Start Your Next Project With Discovery As much as many of us like to think that our latest project is as original and unique as a newly fallen snowflake, if we take the time to do some research we often find that similar, relevant work has been previously undertaken.
For instance, for a project that I worked on a couple of years ago to identify potential solutions to help prevent fouling of retail coffee machine parts due to the various liquids to which they are exposed in-use, I explored surface modification work done in the context of industrial heat exchangers, as well as treatments used to prevent marine biofouling on boat surfaces. This helped me to identify relevant solutions that we probably would not have found if we had focused only on the specific current problem.
It can also be naive to think that the proper solution to a project challenge can be found by relying strictly upon similar, earlier work. There are usually nuances that we first need to understand and incorporate into our thinking. This includes digging into consumer habits and attitudes in our area of interest. It is often helpful to immerse ourselves in the subject in order to uncover insights that can build our understanding of the problem and evoke possible approaches to solving it. My wife used to love it when I started new projects while working at the Drackett Company years ago. I would spend a good deal of time rolling up my sleeves and cleaning our windows (Windex), scrubbing our toilets (Vanish) and hard surfaces (O'Cedar).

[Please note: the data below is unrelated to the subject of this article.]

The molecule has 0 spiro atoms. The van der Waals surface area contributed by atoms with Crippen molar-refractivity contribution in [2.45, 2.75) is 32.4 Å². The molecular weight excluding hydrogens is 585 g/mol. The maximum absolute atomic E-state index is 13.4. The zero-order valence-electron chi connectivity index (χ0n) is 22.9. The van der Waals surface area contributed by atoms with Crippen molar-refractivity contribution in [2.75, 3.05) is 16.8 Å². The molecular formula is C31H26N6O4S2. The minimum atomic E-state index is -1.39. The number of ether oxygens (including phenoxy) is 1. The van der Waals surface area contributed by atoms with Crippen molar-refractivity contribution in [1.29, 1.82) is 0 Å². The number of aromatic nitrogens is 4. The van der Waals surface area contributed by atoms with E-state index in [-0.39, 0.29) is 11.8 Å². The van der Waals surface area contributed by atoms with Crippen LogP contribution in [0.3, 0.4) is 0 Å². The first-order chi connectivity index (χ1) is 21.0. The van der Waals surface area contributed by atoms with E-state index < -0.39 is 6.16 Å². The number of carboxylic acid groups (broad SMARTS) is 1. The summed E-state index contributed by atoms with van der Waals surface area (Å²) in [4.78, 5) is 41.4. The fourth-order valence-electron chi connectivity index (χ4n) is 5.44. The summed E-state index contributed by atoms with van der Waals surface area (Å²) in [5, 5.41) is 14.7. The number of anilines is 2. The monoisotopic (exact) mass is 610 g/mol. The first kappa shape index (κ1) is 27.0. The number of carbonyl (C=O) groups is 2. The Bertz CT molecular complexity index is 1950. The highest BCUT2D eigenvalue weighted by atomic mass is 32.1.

For a recent project focused on identifying potential solutions for a challenge pertaining to consumer intimate cleansing issues, I visited online discussion boards where the participants quite candidly discussed their individual challenges and shared some of the adaptive techniques that they applied to address them. At the risk of being indelicate, I learned that grossly obese individuals have some unique challenges associated with personal cleaning and also some clever strategies for dealing with them.
In summary, we should each invest time at the earliest stages of new projects to immerse ourselves in its particulars to provide ourselves with the necessary foundation to enable us to properly tackle it. It can be tempting to simply jump in and get busy doing new work, but as they say, "those that fail to learn from history are doomed to repeat it". To this, I would add a quote from Donald Rumsfeld (of all people):
"There are known knowns. These are things we know that we know. There are known unknowns. That is to say, there are things that we know we don't know. But there are also unknown unknowns. There are things we don't know we don't know." True that.
"Connecting You With The Right Solutions" BFS Innovations, Inc.